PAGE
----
N. A. LISTOPADOV
Doctor of Historical Sciences, Ministry of Foreign Affairs of the Russian Federation
Myanmar Keywords:, Aung San Suu Kyi, NLD, parliamentary elections, democratic changes
For months, the world has been watching what happens to a frail woman living modestly in an old house on the shores of Yangon's Inya Lake. We are, of course, talking about Do Aung San Suu Kyi, a Nobel Peace Prize winner and a fighter for democracy in Myanmar for almost a quarter of a century.
Attention to Suu Kyi increased further when she was elected to the Myanmar Parliament in a legislative by-election on April 1, 2012. Together with the leader of the democratic movement, representatives of the National League for Democracy (NLD) led by her won in 43 out of 45 districts.
A LADY WITHOUT FEAR OR REPROACH
It would seem that this is a fairly ordinary event of a local nature. If not for two important circumstances. First of all, the fact is, of course, that 67-year-old Do Aung San Suu Kyi took part in the elections.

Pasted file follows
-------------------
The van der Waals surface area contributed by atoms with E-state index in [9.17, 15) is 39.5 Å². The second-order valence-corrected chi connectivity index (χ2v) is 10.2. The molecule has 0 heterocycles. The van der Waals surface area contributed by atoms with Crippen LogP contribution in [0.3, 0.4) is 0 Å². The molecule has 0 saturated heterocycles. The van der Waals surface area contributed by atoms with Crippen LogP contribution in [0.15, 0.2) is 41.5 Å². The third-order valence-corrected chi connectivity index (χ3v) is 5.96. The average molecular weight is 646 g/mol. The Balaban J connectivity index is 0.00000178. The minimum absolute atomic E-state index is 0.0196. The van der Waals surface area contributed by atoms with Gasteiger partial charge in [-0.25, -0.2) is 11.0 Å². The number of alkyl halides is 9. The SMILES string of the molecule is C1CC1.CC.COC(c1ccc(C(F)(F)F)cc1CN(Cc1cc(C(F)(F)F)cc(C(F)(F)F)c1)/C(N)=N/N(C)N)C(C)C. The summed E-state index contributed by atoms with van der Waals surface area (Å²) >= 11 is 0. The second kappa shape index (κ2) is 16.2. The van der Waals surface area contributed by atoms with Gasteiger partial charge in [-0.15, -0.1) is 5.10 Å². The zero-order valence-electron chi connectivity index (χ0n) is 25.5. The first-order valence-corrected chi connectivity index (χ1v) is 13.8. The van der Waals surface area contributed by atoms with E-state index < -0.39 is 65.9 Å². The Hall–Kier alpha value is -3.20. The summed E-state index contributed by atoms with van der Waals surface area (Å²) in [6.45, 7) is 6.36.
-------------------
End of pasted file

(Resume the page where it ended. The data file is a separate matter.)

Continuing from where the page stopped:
In 1991, she received the Nobel Peace Prize, which was followed by many other international awards. Her attention was not spared even by Hollywood - in 2011, the film about her "Lady" directed by Luc Bessonne was released on the screens of the world. And we should not forget that we are talking about Myanmar, which was ruled by the military for the last half - century - until March 2011.
It all started in March of 1962, when the Revolutionary Council led by General Ne Win came to power as a result of a military coup. Since then, the military regime has undergone various modifications, but the essence has remained the same: all the more or less important issues in the country were solved by officers. In Myanmar's loosely structured society, the army is the most cohesive and organized force, capable of imposing its will on other public institutions.
Until the late 80s of the last century, Suu Kyi led a quite prosperous life as a political scientist at her alma mater, the pr ... Read more